Plasticosis: Scientists found a new disease in birds caused by consuming plastic

While these birds can look healthy on the outside, they're not doing well on the inside.

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Recently the rapid consumption and emission of plastics into the environment have exceeded the ‘novel entities’ planetary boundary for both ubiquity in the environment and irreversibility of pollution. Plastics and climate change are intrinsically linked.

Though there is debate as to what extent plastics are causing harm to populations or ecosystems. There is growing evidence that the ingestion of plastic leads to long-lasting and diverse consequences for a wide array of fauna.

A new study has discovered a new disease in seabirds caused by ingesting plastics. Known as plasticosis, the disease in which the small plastic pieces end up scarring their proventriculus organ – the first part of a bird’s stomach.

It is a type of fibrotic disease. When a bodily part is continually inflamed, there is an excessive amount of scarring that inhibits the lesion from healing naturally, which results in several disorders.

Usually, after an injury, temporary scar tissue develops and aids in fortifying the restoration. Yet, persistent inflammation can result in excessive scar tissue, which decreases the tissues’ suppleness and alters their structural makeup.

In the case of plasticosis, the irritation is caused by shards of plastic digging into the stomach tissue. Over time, persistent inflammation causes tissue scarred and deformed, with knock-on effects on growth, digestion, and survival.

The proventriculus’s physical structure is impacted by the scarring brought on by plasticosis. The tissue gradually swells as plastic exposure rises until it starts to degrade.

The tubular glands, which secrete digestive compounds, are the best example of the impact of plasticosis. After consuming plastic, these glands get gradually more stunted until they eventually lose their tissue structure entirely at the highest levels of exposure.

Losing these glands can cause the birds to become more vulnerable to infection and parasites and affect their ability to absorb some vitamins. The scarring can also cause the stomach to become hardened and less flexible, which makes it less effective at digesting food.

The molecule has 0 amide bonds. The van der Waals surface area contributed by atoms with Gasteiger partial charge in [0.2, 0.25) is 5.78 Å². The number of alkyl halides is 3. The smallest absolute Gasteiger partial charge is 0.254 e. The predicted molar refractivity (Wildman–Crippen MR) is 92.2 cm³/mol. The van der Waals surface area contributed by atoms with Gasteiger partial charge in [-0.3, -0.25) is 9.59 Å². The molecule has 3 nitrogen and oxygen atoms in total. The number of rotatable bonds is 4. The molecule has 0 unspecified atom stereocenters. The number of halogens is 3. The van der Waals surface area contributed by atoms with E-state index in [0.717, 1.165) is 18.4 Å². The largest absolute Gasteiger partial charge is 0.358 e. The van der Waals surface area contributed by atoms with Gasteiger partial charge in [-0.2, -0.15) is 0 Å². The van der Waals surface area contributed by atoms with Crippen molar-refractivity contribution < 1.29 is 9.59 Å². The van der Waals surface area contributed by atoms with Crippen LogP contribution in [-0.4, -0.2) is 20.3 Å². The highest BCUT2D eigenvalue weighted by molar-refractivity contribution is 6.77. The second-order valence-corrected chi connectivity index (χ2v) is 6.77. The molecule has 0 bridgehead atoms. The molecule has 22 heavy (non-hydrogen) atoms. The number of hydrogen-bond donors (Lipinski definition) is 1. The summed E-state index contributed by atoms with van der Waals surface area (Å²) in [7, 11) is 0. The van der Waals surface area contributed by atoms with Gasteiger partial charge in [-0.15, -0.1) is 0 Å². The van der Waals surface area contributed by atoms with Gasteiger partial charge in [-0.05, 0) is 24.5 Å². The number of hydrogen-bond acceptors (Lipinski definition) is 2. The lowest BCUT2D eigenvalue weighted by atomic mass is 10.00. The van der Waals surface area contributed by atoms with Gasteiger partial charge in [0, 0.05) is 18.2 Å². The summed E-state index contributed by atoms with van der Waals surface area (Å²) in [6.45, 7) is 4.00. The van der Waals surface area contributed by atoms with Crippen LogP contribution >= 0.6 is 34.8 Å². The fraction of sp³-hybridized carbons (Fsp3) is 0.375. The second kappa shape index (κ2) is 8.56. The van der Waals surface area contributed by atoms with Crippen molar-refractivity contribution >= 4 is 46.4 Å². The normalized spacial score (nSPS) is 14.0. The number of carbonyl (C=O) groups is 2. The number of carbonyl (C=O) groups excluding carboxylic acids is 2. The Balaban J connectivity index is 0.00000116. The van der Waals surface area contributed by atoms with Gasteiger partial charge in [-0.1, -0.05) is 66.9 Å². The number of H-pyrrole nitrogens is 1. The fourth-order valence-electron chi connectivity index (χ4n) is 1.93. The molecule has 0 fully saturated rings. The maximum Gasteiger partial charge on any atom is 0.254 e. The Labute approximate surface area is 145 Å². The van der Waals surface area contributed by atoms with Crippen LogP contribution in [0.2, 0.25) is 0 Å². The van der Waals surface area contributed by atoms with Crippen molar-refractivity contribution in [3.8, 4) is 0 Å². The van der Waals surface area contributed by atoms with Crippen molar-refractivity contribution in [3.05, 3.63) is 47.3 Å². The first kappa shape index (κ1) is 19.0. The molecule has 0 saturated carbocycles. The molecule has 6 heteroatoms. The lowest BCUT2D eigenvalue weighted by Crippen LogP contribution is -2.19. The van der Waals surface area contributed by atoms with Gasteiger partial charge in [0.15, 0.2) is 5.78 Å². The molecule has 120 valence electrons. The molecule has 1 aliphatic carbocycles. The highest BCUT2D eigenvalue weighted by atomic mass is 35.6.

Dr. Alex Bond, who co-authored the study and is Principal Curator and Curator in Charge of Birds at the Museum, says, ‘While these birds can look healthy on the outside, they’re not doing well on the inside.’

‘This study is the first time that stomach tissue has been investigated in this way and shows that plastic consumption can cause serious damage to these birds’ digestive system.’

Twenty-one freshly deceased Flesh-footed Shearwater fledglings (80–90 days old) were collected from Lord Howe Island, Australia. The flesh-footed shearwaters that reside on the island, which is 600 kilometers off the coast of Australia, have been discovered to be the most plastic-polluted birds in the world because they eat particles of plastic at sea after mistaking them for food.

While studying the shearwaters, the researchers discovered that proventriculus scarring was common, resulting in comparable lesions in the birds. The researchers classified plasticosis as a particular disease due to its consistency.

Likely, plasticosis is also one factor that influences how plastic affects the young shearwaters’ growth. The study found that the length of the wing was linked to the amount of plastic in the body, while the number of plastic pieces was associated with the bird’s overall weight.

Alex said“Our research team has previously looked at how microplastics affect tissues. We found these particles in organs such as the spleen and kidney, where they were associated with inflammation, fibrosis, and a complete loss of structure.”

Journal Reference:

  1. Hayley S. Charlton-Howard, Alexander L. Bond et al. ‘Plasticosis’: Characterising macro- and microplastic-associated fibrosis in seabird tissues. Journal of Hazardous Materials. DOI: 10.1016/j.jhazmat.2023.131090
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